As people all across the world battle the coronavirus, safe access to groceries is becoming a growing concern. Many grocery delivery services are experiencing major delays right now, and with grocery delivery workers announcing a strike this morning, the Wally Shop's announcement comes at the perfect time. To help expand grocery access in the U.S., the zero-waste bulk goods delivery company is opening up its exclusive service up to the entire country.
The Wally Shop is an online store that delivers bulk groceries (primarily pantry goods), home goods, and personal care items at fair prices in returnable containers made from durable, reusable plastic. Customers pay a deposit for the jars and delivery tote, which is refunded after it's mailed back. (The service and TerraCycle's Loop, which debuted in 2019, follow similar "milkman" business models.)
At launch, in October 2018, the Wally Shop was only operating in Brooklyn, with bicycle couriers hand-delivering the plastic-free groceries. Earlier this year, the store began shipping nationwide, only to a select group of customers, with a long waitlist of hopeful customers on retainer. When I signed up for the waitlist on March 6, 2020, I was spot 2,433 in line for a membership.
But now, the waitlist has been dissolved. As the Wally Shop announced in an email this morning, March 30, anyone can now sign up for a free account, and the company is shipping nationwide.
"We know that having safe access to groceries is a concern for many right now, especially those who are most vulnerable," the Wally Shop wrote in an email. "That’s why starting today, we’ve decided to unlock our full waitlist — effective now. Anyone, anywhere in the U.S., can immediately create an account on The Wally Shop and start shopping our selection."
"By unlocking the waitlist much earlier than expected, we expect to go out of stock and be challenged operationally," the email continued. "That’s OK — right now, it’s more important than ever that as many people as possible have safe access to their necessities."
Additionally, for every order placed between now and April 30, the Wally shop is donating $1 to Feeding America, a nonprofit that aims to end hunger in the U.S. Furthermore, the company is waiving shipping fees for senior citizens, healthcare workers, and emergency service workers. Just email evidence of age (your ID) or employment (such as a work badge or offer letter) to email@example.com.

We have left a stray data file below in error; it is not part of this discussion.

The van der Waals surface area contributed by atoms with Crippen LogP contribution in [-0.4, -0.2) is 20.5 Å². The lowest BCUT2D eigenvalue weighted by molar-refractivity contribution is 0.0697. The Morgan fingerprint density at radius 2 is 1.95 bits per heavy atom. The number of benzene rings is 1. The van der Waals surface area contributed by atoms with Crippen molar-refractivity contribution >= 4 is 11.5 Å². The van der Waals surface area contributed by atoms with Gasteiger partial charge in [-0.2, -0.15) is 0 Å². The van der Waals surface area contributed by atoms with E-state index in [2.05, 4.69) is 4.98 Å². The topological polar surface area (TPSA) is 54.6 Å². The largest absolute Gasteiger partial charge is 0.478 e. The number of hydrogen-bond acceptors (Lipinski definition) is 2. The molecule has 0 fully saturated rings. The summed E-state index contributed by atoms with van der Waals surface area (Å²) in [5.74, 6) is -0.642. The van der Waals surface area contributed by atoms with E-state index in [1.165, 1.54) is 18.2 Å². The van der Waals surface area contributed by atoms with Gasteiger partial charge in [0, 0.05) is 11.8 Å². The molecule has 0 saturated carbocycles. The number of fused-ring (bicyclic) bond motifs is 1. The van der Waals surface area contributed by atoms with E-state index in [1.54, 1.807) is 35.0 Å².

I have been living a zero-waste lifestyle for almost three years, but since going into self-isolation during the coronavirus outbreak, I have ordered a number of staple grocery items in plastic packaging that I normally always buy package-free. Typically, if products like produce, beans, or rice are not available naked or in the bulk section, I simply do not purchase them. But for the first time in years, last week, I found myself ordering plastic-wrapped lettuce, chickpeas, oats, quinoa, and more — products that I can almost always find without packaging.
But instead of feeling guilt for letting so much plastic into my life, I feel grateful that I had access to safe groceries during this eerie time of social distancing. Our safety and health is always more important than being perfectly zero-waste.
All that being said, I think the Wally Shop's efforts to make zero-waste grocery shopping an option for people all across the U.S. during this scary time are pretty amazing. COVID-19 is devastating, but perhaps the Wally Shop will introduce some people to zero-waste lifestyle for the first time, and help them develop new habits for when the quarantines are over.
The best way to prevent contracting or spreading coronavirus is with thorough hand washing and social distancing. If you feel you may be experiencing symptoms of coronavirus, which include persistent cough (usually dry), fever, shortness of breath, and fatigue, please call your doctor before going to get tested. For comprehensive resources and updates, visit the CDC website. If you are experiencing anxiety about the virus, seek out mental health support from your provider or visit NAMI.org.